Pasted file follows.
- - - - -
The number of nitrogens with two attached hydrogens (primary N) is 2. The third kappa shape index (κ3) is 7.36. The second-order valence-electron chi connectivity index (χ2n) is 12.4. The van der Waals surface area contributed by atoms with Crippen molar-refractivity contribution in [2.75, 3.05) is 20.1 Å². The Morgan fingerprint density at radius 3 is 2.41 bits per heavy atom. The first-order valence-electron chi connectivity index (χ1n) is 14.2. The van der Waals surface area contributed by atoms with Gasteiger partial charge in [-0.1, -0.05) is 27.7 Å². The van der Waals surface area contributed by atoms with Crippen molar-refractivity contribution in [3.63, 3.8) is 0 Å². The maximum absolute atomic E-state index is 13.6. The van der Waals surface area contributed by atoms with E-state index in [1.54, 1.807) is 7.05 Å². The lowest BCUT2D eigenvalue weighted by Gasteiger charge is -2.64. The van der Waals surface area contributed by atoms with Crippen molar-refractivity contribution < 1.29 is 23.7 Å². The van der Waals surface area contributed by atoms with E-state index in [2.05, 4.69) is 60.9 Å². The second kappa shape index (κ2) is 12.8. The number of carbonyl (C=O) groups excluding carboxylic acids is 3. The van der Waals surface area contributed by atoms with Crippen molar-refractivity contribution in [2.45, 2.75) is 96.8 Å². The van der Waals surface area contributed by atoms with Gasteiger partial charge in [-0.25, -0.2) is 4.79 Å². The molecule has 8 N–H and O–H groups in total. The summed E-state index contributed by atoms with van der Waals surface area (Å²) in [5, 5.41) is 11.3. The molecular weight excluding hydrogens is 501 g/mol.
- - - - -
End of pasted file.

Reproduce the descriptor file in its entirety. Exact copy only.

The number of nitrogens with two attached hydrogens (primary N) is 2. The third kappa shape index (κ3) is 7.36. The second-order valence-electron chi connectivity index (χ2n) is 12.4. The van der Waals surface area contributed by atoms with Crippen molar-refractivity contribution in [2.75, 3.05) is 20.1 Å². The Morgan fingerprint density at radius 3 is 2.41 bits per heavy atom. The first-order valence-electron chi connectivity index (χ1n) is 14.2. The van der Waals surface area contributed by atoms with Gasteiger partial charge in [-0.1, -0.05) is 27.7 Å². The van der Waals surface area contributed by atoms with Crippen molar-refractivity contribution in [3.63, 3.8) is 0 Å². The maximum absolute atomic E-state index is 13.6. The van der Waals surface area contributed by atoms with E-state index in [1.54, 1.807) is 7.05 Å². The lowest BCUT2D eigenvalue weighted by Gasteiger charge is -2.64. The van der Waals surface area contributed by atoms with Crippen molar-refractivity contribution < 1.29 is 23.7 Å². The van der Waals surface area contributed by atoms with E-state index in [2.05, 4.69) is 60.9 Å². The second kappa shape index (κ2) is 12.8. The number of carbonyl (C=O) groups excluding carboxylic acids is 3. The van der Waals surface area contributed by atoms with Crippen molar-refractivity contribution in [2.45, 2.75) is 96.8 Å². The van der Waals surface area contributed by atoms with Gasteiger partial charge in [-0.25, -0.2) is 4.79 Å². The molecule has 8 N–H and O–H groups in total. The summed E-state index contributed by atoms with van der Waals surface area (Å²) in [5, 5.41) is 11.3. The molecular weight excluding hydrogens is 501 g/mol.